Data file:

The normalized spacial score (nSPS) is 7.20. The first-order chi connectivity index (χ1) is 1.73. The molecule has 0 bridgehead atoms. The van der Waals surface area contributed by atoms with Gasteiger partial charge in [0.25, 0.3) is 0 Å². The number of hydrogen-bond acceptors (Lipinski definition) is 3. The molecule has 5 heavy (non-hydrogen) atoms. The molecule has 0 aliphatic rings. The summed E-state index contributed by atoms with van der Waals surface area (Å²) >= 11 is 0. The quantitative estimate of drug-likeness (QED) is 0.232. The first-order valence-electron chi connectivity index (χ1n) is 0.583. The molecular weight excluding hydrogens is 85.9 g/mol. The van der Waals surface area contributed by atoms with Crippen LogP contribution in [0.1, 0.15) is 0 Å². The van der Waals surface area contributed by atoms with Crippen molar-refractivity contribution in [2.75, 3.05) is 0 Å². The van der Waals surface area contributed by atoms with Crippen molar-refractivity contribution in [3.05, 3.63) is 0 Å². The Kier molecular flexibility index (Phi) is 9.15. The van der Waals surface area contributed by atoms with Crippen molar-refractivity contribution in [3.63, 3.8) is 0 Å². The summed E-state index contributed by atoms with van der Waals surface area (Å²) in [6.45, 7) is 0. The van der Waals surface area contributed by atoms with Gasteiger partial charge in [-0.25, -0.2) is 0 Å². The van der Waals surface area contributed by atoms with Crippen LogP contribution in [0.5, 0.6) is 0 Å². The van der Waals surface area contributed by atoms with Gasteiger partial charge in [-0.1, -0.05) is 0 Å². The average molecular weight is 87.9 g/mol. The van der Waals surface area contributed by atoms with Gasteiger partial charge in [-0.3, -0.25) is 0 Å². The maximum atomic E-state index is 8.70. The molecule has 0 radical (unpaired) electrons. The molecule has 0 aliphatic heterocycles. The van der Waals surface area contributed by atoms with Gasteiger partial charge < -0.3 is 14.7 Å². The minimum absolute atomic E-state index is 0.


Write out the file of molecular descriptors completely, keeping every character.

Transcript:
The normalized spacial score (nSPS) is 7.20. The first-order chi connectivity index (χ1) is 1.73. The molecule has 0 bridgehead atoms. The van der Waals surface area contributed by atoms with Gasteiger partial charge in [0.25, 0.3) is 0 Å². The number of hydrogen-bond acceptors (Lipinski definition) is 3. The molecule has 5 heavy (non-hydrogen) atoms. The molecule has 0 aliphatic rings. The summed E-state index contributed by atoms with van der Waals surface area (Å²) >= 11 is 0. The quantitative estimate of drug-likeness (QED) is 0.232. The first-order valence-electron chi connectivity index (χ1n) is 0.583. The molecular weight excluding hydrogens is 85.9 g/mol. The van der Waals surface area contributed by atoms with Crippen LogP contribution in [0.1, 0.15) is 0 Å². The van der Waals surface area contributed by atoms with Crippen molar-refractivity contribution in [2.75, 3.05) is 0 Å². The van der Waals surface area contributed by atoms with Crippen molar-refractivity contribution in [3.05, 3.63) is 0 Å². The Kier molecular flexibility index (Phi) is 9.15. The van der Waals surface area contributed by atoms with Crippen molar-refractivity contribution in [3.63, 3.8) is 0 Å². The summed E-state index contributed by atoms with van der Waals surface area (Å²) in [6.45, 7) is 0. The van der Waals surface area contributed by atoms with Gasteiger partial charge in [-0.25, -0.2) is 0 Å². The van der Waals surface area contributed by atoms with Crippen LogP contribution in [0.5, 0.6) is 0 Å². The van der Waals surface area contributed by atoms with Gasteiger partial charge in [-0.1, -0.05) is 0 Å². The average molecular weight is 87.9 g/mol. The van der Waals surface area contributed by atoms with Gasteiger partial charge in [-0.3, -0.25) is 0 Å². The maximum atomic E-state index is 8.70. The molecule has 0 radical (unpaired) electrons. The molecule has 0 aliphatic heterocycles. The van der Waals surface area contributed by atoms with Gasteiger partial charge < -0.3 is 14.7 Å². The minimum absolute atomic E-state index is 0.